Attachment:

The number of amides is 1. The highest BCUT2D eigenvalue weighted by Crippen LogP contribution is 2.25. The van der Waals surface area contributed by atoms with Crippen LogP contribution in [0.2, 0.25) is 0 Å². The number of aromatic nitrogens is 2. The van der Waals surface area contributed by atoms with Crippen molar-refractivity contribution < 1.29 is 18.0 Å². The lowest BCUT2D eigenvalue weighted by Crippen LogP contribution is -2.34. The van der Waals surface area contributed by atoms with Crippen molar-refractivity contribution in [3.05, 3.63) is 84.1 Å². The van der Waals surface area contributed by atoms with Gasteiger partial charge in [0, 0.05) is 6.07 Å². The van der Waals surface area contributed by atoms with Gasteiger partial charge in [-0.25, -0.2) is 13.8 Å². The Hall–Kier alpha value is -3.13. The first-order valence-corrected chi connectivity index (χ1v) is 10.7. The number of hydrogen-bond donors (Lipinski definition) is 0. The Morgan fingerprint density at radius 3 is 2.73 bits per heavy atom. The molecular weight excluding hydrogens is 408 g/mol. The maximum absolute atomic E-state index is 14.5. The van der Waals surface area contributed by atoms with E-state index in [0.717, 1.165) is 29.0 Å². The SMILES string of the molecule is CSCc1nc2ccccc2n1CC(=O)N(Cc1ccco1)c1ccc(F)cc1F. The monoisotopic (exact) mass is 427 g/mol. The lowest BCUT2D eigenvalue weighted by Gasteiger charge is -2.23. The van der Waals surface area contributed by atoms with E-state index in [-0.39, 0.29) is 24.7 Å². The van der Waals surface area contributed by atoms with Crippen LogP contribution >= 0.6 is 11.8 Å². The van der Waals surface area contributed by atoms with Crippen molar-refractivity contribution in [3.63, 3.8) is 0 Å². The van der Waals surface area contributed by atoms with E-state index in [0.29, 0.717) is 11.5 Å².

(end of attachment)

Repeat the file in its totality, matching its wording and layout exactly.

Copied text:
The number of amides is 1. The highest BCUT2D eigenvalue weighted by Crippen LogP contribution is 2.25. The van der Waals surface area contributed by atoms with Crippen LogP contribution in [0.2, 0.25) is 0 Å². The number of aromatic nitrogens is 2. The van der Waals surface area contributed by atoms with Crippen molar-refractivity contribution < 1.29 is 18.0 Å². The lowest BCUT2D eigenvalue weighted by Crippen LogP contribution is -2.34. The van der Waals surface area contributed by atoms with Crippen molar-refractivity contribution in [3.05, 3.63) is 84.1 Å². The van der Waals surface area contributed by atoms with Gasteiger partial charge in [0, 0.05) is 6.07 Å². The van der Waals surface area contributed by atoms with Gasteiger partial charge in [-0.25, -0.2) is 13.8 Å². The Hall–Kier alpha value is -3.13. The first-order valence-corrected chi connectivity index (χ1v) is 10.7. The number of hydrogen-bond donors (Lipinski definition) is 0. The Morgan fingerprint density at radius 3 is 2.73 bits per heavy atom. The molecular weight excluding hydrogens is 408 g/mol. The maximum absolute atomic E-state index is 14.5. The van der Waals surface area contributed by atoms with E-state index in [0.717, 1.165) is 29.0 Å². The SMILES string of the molecule is CSCc1nc2ccccc2n1CC(=O)N(Cc1ccco1)c1ccc(F)cc1F. The monoisotopic (exact) mass is 427 g/mol. The lowest BCUT2D eigenvalue weighted by Gasteiger charge is -2.23. The van der Waals surface area contributed by atoms with E-state index in [-0.39, 0.29) is 24.7 Å². The van der Waals surface area contributed by atoms with Crippen LogP contribution >= 0.6 is 11.8 Å². The van der Waals surface area contributed by atoms with Crippen molar-refractivity contribution in [3.63, 3.8) is 0 Å². The van der Waals surface area contributed by atoms with E-state index in [0.29, 0.717) is 11.5 Å².